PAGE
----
acknowledgments. However, UDP is very much subject to soft errors
(e.g., packets dropped). Using TCP, the transport protocol repairs a
large number of soft errors itself. When a server is temporarily
unreachable, this will usually already been detected during the
opening of the connection, and the messages will never be sent in this
case. This means that for TCP the "messages sent" graph is not
significant, i.e. the number of messages actually sent is constant
with respect to soft errors.
Hard errors are usually described by the two variables Mean Time
Before Failure (MTBF) and Mean Time To Repair (MTTR) (Figure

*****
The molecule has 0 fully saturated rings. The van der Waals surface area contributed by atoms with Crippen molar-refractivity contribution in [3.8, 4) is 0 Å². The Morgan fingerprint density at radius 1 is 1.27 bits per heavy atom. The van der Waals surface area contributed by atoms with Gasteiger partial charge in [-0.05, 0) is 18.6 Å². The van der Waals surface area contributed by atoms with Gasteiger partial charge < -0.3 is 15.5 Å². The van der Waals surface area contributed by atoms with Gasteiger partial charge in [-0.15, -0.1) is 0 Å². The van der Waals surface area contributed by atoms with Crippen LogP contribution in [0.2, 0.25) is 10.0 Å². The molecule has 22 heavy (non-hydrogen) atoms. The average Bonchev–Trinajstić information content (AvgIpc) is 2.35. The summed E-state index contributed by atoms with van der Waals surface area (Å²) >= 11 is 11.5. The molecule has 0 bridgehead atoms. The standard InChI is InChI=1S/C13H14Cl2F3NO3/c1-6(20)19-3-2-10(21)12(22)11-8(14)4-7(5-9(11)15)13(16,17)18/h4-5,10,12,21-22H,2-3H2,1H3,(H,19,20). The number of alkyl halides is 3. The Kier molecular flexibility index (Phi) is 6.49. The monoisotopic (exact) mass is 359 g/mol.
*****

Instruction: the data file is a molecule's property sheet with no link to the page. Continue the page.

7). Then uptime, i.e. the fraction of time the
server is up, is defined as
In our simulations, we will measure MTBF and MTTR in units of steps.
For MTTR = 1 we have soft (transient) errors, larger values of
MTTR mean that a same server is down for a longer period of time. It
is expected that server uptime will be well over 90% (this is
already a bad value; it means that a server will be unreachable for
2.4 hours per day). In the beginning, MTTR/(MTBF+MTTR) servers are
marked as down, with the time they remain down chosen randomly between
0 and MTTR. The others are assigned a time they remain up between 0
and MTBF. It is assumed that the servers which are down also carry
update messages (they could have been accumulated before they went
down; the servers could be only unreachable from the outside but
running). During the simulation, servers that come up remain up for
MTBF steps, those that go down remain down for MTTR steps.
In Figure 8, uptime is constantly 90%, and MTTR